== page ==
- More than 80 percent of respondents are optimistic about healthcare in terms of innovation and technology.
- More than 80 percent would share information anonymously to reduce healthcare costs and improve treatment.
- More than 70 percent are receptive to using toilet sensors, prescription bottle sensors or swallowed health monitors.
- More than half believe the traditional hospital will become obsolete in the future.
SANTA CLARA, Calif., Dec. 9, 2013 – Most people are optimistic about technology innovations advancing healthcare, are willing to participate in virtual healthcare visits with their doctor, and would use health sensors in their bodies and even their toilets, according to a new study commissioned by Intel Corporation.
The "Intel Healthcare Innovation Barometer," conducted across eight countries by Penn Schoen Berland, found the majority of people also believe that technology innovation holds the best promise for curing fatal diseases – more than increasing the number of physicians or additional funding for research.
"This survey indicates very high willingness of people to become part of the solution to the world's healthcare problems with the aid of all sorts of technologies," said Eric Dishman, Intel fellow and general manager of the company's Health and Life Sciences Group. "Most people appear to embrace a future of healthcare that allows them to get care outside hospital walls, lets them anonymously share their information for better outcomes, and personalizes care all the way down to an individual's specific genetic makeup."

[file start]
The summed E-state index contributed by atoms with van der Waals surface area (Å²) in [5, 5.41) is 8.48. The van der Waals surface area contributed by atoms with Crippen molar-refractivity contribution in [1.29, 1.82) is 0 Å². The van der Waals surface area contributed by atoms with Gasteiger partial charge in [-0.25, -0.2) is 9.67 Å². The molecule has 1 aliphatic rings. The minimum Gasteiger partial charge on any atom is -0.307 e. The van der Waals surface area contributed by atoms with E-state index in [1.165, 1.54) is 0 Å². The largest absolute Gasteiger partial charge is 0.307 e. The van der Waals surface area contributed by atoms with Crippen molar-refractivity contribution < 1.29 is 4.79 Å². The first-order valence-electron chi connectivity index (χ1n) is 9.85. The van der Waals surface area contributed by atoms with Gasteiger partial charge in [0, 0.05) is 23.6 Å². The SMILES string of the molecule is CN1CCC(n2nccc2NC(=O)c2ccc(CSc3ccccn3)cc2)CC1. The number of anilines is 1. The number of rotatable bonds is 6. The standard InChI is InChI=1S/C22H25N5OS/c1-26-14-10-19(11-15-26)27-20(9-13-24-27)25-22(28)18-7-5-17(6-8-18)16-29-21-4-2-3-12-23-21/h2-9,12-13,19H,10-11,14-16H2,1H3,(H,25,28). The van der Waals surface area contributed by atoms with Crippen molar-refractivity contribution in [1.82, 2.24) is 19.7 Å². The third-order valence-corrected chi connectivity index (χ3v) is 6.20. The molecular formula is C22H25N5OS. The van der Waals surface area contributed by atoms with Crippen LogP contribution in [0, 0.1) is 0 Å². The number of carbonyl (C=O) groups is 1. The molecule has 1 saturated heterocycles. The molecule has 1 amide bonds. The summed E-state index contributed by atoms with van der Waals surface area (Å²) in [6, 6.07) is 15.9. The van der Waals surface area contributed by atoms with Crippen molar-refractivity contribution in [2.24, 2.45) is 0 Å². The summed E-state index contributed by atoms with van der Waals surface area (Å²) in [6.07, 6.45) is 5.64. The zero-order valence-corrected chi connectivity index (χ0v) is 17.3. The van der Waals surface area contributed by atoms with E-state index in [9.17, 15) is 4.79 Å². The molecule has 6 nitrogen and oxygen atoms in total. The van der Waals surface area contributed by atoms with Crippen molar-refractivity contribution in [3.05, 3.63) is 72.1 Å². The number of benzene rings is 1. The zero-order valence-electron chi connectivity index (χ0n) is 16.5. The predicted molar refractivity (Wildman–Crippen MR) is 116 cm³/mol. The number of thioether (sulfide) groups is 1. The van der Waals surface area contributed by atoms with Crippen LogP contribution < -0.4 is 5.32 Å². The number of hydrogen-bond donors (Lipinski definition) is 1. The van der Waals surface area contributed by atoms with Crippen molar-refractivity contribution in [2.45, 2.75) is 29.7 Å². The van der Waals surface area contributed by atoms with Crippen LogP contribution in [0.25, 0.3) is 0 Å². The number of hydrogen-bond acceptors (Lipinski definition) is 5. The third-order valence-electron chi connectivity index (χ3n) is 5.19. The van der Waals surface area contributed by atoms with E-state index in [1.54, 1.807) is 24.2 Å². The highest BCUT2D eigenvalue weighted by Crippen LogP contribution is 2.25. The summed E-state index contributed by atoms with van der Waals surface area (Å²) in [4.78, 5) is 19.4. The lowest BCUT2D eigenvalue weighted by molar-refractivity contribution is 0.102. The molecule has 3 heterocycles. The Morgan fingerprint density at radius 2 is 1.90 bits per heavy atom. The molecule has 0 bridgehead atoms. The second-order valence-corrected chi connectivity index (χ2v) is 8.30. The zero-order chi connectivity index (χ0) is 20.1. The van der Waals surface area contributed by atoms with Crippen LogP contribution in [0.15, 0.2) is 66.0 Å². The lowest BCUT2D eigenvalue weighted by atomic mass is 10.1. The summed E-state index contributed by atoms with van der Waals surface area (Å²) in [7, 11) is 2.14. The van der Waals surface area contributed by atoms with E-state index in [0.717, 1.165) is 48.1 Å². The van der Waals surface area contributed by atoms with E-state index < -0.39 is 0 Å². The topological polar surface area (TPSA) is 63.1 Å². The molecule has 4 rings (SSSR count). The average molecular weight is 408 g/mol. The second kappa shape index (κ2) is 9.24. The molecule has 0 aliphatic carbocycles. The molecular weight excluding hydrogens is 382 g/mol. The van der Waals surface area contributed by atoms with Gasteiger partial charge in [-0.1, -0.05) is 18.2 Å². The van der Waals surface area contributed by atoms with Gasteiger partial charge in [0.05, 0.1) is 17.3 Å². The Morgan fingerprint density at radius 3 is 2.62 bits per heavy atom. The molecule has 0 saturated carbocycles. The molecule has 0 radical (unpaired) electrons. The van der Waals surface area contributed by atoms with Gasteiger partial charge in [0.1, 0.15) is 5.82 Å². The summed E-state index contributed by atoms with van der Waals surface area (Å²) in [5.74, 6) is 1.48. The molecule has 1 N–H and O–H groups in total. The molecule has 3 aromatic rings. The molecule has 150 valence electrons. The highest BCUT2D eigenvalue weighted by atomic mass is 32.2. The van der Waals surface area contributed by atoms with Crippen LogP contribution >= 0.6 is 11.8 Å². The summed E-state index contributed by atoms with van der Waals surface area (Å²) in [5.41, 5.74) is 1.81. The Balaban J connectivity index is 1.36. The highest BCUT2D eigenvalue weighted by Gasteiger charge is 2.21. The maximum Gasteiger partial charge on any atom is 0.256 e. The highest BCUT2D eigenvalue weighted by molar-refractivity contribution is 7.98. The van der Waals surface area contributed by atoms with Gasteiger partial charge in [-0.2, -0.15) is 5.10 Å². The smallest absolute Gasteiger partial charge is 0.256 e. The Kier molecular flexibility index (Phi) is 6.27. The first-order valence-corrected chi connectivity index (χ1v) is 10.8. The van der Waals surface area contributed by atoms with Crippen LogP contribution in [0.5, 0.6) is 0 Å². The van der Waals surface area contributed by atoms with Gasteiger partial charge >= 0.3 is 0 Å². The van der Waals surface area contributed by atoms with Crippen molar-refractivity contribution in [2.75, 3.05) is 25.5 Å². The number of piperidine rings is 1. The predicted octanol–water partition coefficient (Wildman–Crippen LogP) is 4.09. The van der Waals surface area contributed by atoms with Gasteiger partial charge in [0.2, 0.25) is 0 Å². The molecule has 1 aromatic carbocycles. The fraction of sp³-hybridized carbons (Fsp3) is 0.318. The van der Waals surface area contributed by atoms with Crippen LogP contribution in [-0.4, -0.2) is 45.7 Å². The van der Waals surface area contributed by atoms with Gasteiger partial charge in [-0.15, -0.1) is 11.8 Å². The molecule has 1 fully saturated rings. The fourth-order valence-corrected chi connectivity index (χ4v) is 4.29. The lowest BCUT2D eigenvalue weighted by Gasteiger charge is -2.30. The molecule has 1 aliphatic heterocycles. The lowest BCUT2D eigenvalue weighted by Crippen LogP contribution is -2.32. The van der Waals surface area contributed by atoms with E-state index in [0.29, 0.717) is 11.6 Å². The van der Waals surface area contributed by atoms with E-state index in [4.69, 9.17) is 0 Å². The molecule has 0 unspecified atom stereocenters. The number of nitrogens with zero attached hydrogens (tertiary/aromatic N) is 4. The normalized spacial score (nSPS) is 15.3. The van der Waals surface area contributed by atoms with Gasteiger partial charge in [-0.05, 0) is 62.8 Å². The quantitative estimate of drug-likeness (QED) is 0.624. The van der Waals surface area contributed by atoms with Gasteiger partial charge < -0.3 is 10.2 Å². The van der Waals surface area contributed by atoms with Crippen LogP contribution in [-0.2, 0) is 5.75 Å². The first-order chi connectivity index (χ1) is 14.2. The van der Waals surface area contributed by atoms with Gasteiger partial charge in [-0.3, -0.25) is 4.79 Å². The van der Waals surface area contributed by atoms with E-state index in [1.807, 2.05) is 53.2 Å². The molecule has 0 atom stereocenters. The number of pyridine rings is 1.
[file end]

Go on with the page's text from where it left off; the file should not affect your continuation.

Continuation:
Intel's research revealed that what people want most at the intersection of healthcare and technology is more personalized care based on their own behaviors and biology that provides the freedom to get healthcare wherever and whenever it's convenient for them.
Personalization: Putting the "Me" into Medicine
More than 70 percent of respondents are receptive to using toilet sensors, prescription bottle sensors or swallowed monitors to collect ongoing and actionable personal health data. Sixty-six percent of people prefer a personalized healthcare regimen designed specifically for them based on their genetic profile or biology. And 53 percent of those surveyed said they would trust a test they personally administered as much or more than if it came from a doctor.